Expect significant shifts in the working world over the next decade, says business strategist and No. 1 New York Times best-selling author Tony Robbins.
"The next 10 years, we're going to see more change than we've seen in the last 150 years: in our bodies, in healing, in the way we do business, in robotics and algorithms," he tells CNBC Make It. That's why universal basic income (UBI) — essentially, free cash handouts to residents from their government — "is something we'll probably look at" as a solution.
It could be considered, he thinks, because AI is going to eliminate millions of jobs: "For example, right now if you just take truck drivers and Uber drivers and taxi drivers and replace them, that's five million people. Now, as a business owner, if I can buy a truck that can work 24 hours a day and never get tired and I get to depreciate the asset, or I can have an employee who I have to pay for health care for and only works seven or eight hours, it's pretty obvious where this is going to go."
And this massive shift will happen soon. "Whether it's in three, five, or 10 years — it's probably in the five to 10 year period when we're going to see these changes — that's five million jobs. If you look at what's happening with satellites with farming, that's going to eliminate another four to five million jobs," he says.
"You take those two sectors alone, with the technology coming in, at some point, it'll disrupt more jobs than we had during the world economic crisis."
Billionaires Elon Musk, Mark Zuckerberg and Richard Branson have also weighed in on the topic, predicting that cash handouts will eventually be necessary.
"There is a pretty good chance we end up with a universal basic income, or something like that, due to automation," Musk told CNBC Make It in 2016. "Yeah, I am not sure what else one would do. I think that is what would happen."
In the meantime, "I think all of us have got to be retooling," Robbins tells Make It. "We've got to be saying, 'the world's going to change.' If I'm a truck driver, I've got to know that job is not forever. … That job is going to be going somewhere in the next five or 10 years perhaps, maybe sooner, maybe later, but it's going to be done, so what do I need to go retool right now so I can do something I love and also something that will be in demand?"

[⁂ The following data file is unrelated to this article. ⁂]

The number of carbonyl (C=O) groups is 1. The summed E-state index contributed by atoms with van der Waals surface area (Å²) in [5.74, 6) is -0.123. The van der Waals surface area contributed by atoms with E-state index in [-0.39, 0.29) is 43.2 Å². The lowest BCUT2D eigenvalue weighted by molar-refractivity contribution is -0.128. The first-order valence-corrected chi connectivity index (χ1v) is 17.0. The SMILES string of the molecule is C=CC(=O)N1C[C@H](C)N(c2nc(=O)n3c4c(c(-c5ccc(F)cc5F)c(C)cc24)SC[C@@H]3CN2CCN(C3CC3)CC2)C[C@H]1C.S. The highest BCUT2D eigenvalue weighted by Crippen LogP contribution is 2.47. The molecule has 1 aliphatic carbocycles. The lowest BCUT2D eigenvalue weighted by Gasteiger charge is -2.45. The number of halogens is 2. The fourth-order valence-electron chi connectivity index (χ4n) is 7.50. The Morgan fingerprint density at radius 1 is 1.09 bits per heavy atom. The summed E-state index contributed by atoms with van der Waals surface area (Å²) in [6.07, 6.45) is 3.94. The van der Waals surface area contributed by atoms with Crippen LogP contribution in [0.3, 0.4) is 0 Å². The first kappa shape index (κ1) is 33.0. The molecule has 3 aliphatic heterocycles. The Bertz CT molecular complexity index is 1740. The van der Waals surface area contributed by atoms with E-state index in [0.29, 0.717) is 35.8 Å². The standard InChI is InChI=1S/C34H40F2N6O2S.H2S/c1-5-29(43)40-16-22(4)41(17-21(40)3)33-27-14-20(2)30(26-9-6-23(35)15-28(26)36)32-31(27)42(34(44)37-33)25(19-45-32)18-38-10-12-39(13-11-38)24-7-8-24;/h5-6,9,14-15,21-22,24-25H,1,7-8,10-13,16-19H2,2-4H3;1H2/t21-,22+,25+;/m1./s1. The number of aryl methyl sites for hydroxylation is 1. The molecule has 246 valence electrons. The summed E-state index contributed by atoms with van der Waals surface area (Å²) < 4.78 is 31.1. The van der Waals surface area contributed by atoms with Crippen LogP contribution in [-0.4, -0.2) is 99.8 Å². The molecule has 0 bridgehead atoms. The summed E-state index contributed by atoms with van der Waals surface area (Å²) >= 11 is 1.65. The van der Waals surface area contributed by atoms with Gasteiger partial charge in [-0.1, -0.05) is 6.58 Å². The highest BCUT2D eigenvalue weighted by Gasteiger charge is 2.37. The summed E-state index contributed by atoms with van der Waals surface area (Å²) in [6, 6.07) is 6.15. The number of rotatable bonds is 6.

The good news is, "there are still going to be things that humans do better than any artificial intelligence will ever do," says Robbins. And at the end of the day, "if you're valuable in the marketplace — if you study, what does the world need and let me get those skills — then you're going to be able to do well regardless of the changes in A.I."
Even if your occupation isn't expected to shrink in the near future, it's important to think ahead and prepare for the future, Robbins says. A.I. may not eliminate your job but, if you rest on your laurels, somebody else could: "I always tell people in businesses, there's always two businesses you've got to manage: The business you're in and the business you're becoming. If you only work on the business you're in … someone's going to replace you. Someone overnight is going to come in and replace your bookstore with Amazon."
If you want to succeed in the long term, Robbins suggests, ask yourself, "What's the business I'm going to have to become if I want to succeed in the future?"
And if you don't own a business, ask yourself: "What's the job or what's the skill set I'm going to need for what my future is going to look like if I want to prosper in the decades to come?"
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